As you've no doubt gathered, at Smartmessages we are very keen on privacy and preserving the rights of subscribers. Today adds an important privacy upgrade: tracking consent.
When someone consents for us to send them email for marketing purposes, we are required to be able to demonstrate that they did so with full transparency (GDPR's accountability requirement) and via an explicit, informed opt-in mechanism (a requirement of PECR / EPD rather than GDPR). So when we gather someone'e email address for the purpose of sending them messages, that is all that we are asking them for; at no point are they asking to be tracked, and historically, nor have we asked them if it's ok if we do. This is a clear contravention of the purpose limitation. That changes today. All of our subscribe forms now include a tracking consent checkbox (with polite copy!), and if a subscriber does not check it, they are not tracked. As simple as that!
We have long allowed account holders to do without user tracking (indeed, it is turned off altogether by default), and we have also always honoured "do not track" requests from browsers. Today's addition is to request opt-in consent for tracking of opens and clicks as part of the subscribe process. The reason for adding this is quite straightforward: the law requires it. GDPR's principles include this requirement for purpose limitation:
"Personal data shall be collected for specified, explicit and legitimate purposes and not further processed in a manner that is incompatible with those purposes"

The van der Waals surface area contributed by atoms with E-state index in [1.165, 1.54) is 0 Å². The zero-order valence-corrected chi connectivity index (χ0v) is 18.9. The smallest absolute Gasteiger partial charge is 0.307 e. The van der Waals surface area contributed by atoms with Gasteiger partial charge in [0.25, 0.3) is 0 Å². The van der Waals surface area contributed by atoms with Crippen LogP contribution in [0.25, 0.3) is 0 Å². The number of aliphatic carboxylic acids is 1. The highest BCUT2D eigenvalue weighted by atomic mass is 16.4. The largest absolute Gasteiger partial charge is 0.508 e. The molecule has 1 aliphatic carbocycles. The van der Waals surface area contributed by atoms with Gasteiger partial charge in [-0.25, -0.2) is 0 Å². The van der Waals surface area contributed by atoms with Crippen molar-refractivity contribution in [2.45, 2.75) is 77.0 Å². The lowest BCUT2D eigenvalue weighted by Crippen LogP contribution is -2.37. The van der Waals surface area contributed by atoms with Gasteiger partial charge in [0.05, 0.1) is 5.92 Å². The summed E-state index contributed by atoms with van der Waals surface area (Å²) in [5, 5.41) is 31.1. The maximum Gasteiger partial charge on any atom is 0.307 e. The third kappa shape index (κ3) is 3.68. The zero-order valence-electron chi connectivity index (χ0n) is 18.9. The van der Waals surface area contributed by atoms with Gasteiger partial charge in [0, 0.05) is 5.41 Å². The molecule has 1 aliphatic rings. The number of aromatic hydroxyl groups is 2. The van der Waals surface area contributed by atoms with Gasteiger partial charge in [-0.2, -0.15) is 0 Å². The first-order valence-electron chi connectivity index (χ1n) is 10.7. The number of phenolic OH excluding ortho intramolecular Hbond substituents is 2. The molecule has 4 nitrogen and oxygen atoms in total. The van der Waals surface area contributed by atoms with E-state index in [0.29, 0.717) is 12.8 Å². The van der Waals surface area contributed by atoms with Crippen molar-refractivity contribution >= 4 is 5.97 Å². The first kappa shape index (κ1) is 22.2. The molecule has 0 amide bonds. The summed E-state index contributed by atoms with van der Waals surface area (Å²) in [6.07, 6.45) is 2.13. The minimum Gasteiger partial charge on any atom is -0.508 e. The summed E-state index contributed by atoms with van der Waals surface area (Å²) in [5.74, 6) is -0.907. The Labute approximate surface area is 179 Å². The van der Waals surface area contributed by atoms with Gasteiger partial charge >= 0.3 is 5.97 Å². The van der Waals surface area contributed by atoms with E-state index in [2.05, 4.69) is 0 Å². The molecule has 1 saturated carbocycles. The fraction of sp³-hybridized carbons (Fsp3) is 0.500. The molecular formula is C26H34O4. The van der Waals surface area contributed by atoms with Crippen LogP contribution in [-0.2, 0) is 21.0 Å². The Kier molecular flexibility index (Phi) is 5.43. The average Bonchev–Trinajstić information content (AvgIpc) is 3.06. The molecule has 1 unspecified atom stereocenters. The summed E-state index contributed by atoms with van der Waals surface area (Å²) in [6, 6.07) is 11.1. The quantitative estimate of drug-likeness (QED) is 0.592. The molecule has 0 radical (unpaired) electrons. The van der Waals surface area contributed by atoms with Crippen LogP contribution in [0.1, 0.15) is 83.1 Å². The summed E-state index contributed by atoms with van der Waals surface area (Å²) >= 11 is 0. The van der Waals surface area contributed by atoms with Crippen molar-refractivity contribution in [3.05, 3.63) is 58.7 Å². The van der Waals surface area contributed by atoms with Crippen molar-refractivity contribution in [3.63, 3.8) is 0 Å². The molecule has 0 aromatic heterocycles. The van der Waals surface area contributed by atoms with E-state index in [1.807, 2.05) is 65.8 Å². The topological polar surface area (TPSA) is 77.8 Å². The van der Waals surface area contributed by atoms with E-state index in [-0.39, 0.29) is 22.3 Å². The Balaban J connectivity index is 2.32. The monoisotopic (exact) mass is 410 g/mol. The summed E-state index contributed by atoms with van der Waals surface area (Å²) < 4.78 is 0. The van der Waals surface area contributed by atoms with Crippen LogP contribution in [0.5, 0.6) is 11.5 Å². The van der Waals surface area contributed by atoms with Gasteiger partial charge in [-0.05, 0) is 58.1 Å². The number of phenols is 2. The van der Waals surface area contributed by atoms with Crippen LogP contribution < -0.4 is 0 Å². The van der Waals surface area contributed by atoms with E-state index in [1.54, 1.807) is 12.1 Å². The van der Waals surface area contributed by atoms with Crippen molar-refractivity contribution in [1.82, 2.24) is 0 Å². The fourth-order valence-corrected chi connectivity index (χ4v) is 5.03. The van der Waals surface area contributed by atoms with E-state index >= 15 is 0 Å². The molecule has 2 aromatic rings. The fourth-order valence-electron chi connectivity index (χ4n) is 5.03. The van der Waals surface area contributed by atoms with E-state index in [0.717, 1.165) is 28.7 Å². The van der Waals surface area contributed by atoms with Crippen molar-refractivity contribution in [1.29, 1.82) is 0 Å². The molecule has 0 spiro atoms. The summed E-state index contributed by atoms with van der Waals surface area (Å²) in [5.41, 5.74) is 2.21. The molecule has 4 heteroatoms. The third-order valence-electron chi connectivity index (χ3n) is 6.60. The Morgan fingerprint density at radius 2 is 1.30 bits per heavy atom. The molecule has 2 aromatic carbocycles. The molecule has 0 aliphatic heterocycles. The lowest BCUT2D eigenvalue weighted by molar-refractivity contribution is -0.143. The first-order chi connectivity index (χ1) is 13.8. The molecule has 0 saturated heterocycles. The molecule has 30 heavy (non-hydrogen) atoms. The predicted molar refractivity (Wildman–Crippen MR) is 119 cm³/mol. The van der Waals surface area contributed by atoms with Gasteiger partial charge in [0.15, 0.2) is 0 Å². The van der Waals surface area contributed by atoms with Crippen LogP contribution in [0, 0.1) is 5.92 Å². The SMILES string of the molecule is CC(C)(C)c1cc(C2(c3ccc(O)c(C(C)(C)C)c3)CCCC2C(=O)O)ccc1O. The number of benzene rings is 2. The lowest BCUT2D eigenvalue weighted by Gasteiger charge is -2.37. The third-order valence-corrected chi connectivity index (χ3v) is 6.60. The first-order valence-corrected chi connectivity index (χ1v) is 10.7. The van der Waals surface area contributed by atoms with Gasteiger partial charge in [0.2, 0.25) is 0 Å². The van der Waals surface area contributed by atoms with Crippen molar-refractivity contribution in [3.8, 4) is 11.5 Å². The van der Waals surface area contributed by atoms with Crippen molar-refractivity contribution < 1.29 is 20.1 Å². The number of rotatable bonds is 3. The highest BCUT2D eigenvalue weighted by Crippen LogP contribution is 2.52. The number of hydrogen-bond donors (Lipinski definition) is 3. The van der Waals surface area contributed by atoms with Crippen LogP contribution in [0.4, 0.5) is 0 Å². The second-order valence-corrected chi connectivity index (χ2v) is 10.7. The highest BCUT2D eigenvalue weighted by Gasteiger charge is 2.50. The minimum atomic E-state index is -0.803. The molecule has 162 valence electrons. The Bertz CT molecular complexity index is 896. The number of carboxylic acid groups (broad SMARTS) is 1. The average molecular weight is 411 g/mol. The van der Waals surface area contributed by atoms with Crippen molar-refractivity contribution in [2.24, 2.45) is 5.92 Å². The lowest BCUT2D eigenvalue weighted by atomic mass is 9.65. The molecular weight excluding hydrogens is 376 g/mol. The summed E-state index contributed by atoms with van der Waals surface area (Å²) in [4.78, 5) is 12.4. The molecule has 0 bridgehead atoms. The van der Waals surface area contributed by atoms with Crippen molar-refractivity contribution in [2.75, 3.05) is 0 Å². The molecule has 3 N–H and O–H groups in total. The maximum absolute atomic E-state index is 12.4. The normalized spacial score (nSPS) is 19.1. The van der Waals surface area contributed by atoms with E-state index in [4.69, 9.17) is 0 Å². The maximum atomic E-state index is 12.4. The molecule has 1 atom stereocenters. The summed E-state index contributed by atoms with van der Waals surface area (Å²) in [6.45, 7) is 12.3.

This means that we can't take someone's data for one thing, and then use it for something else, in this case, we can't take someone's email address so that we can then send them mail, and then use it for tracking.
Then the principle of data minimisation applies:
"Personal data shall be adequate, relevant and limited to what is necessary in relation to the purposes for which they are processed"
Taking a minimal approach (as this says), the only thing we require in order to send them email is their email address. We can ask for further data or processing permissions (such as tracking), but it's not specifically needed, so we require consent and be disabled by default.
All of our reporting features have been updated to support this change as well – you will now see how many subscribers have enabled tracking, and anonymous tracking records are marked clearly on reports.
Fundamentally though, this is all about putting control in the hands of the subscriber, where it belongs, which is one of the principles of privacy by design, also part of GDPR.
Meanwhile, all of this has been delivered on top of a major low-level update to our PHP code base: all of our code now runs in "strict types" mode, and we are taking full advantage of the strong typing features of PHP 7.4 – we will be looking at our migration to PHP 8.0 next.
We have also been paying attention to performance – you'll find things are even snappier than they were already: better caching, better compression, smaller code sizes, and better use of HTTP/2, while maintaining our customary levels of security.